Our Catholic faith however, when rightly understood, teaches us something far different. Perhaps no theologian has expressed this authentic Catholic position on faith better than Blessed John Henry Newman. When we read our Holy Father’s words about faith in this upcoming year we hear the faint strains of Newman’s thought as well. For Newman, personal development necessarily had to be a complete movement of the person for it to make any sense whatsoever. In his estimation, reason and faith were naturally intertwined in that faith “requires [not] a cold and ineffective acceptance, though it be held ever so unconditionally”. For Newman, the separation between theory and life, that kind of epistemic schizophrenia, was the affliction of many. “Such in its character is the assent of thousands, whose imaginations are not at all kindled, nor their hearts inflamed, nor their conduct affected, by the most august of all conceivable truths”. Newman must have known countless examples of such characters in his life of ministry; but something else is at stake here, for Newman not only critiqued the ivory-towerism of academia, he also criticized those who move unquestioning through life as though motivated only by fixed theories and perceptions of the world that never change. Such people, in Newman’s estimation, were less than whole. The experience of complete living, that is, the fusion of the intellectual and the moral and emotional, brought about a different kind of experience. This, in short is the real life of faith.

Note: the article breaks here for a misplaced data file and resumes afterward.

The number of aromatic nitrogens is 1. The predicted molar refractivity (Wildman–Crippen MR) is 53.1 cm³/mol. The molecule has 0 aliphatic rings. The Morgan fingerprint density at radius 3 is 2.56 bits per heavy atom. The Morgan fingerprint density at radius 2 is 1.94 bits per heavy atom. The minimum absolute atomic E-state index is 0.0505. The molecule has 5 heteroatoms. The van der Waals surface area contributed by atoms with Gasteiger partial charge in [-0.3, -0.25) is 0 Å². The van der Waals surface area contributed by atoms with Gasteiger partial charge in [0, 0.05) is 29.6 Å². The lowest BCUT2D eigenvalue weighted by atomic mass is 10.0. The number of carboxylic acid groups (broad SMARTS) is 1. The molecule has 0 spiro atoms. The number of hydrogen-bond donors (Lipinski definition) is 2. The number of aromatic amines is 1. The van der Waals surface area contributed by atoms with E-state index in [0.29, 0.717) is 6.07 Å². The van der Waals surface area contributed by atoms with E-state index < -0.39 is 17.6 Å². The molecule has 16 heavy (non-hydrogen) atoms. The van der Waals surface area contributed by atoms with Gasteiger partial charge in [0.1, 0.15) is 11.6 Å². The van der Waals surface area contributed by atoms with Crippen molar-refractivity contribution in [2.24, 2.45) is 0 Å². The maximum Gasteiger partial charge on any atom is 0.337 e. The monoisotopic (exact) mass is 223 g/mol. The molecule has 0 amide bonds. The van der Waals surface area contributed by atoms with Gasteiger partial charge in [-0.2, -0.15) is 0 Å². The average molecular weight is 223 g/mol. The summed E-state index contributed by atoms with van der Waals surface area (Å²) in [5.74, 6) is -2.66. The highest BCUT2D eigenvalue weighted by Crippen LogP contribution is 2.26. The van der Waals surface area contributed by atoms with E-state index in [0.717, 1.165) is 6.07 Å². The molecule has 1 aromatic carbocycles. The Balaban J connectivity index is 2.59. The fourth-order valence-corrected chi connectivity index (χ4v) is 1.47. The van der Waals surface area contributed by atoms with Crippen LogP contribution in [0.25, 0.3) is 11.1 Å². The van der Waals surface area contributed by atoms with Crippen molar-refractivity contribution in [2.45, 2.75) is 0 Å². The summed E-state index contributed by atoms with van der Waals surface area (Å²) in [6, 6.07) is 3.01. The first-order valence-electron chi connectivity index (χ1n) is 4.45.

Is it the elaborate, subtle, triumphant exhibition of a truth, completely developed, and happily adjusted, and accurately balanced on its centre, and impregnable on every side, as a scientific view, “totus, teres, atque rotundus,” challenging all assailants, or, on the other hand, does it come to the unlearned, the young, the busy, and the afflicted, as a fact which is to arrest them, penetrate them, and to support and animate them in their passage through life?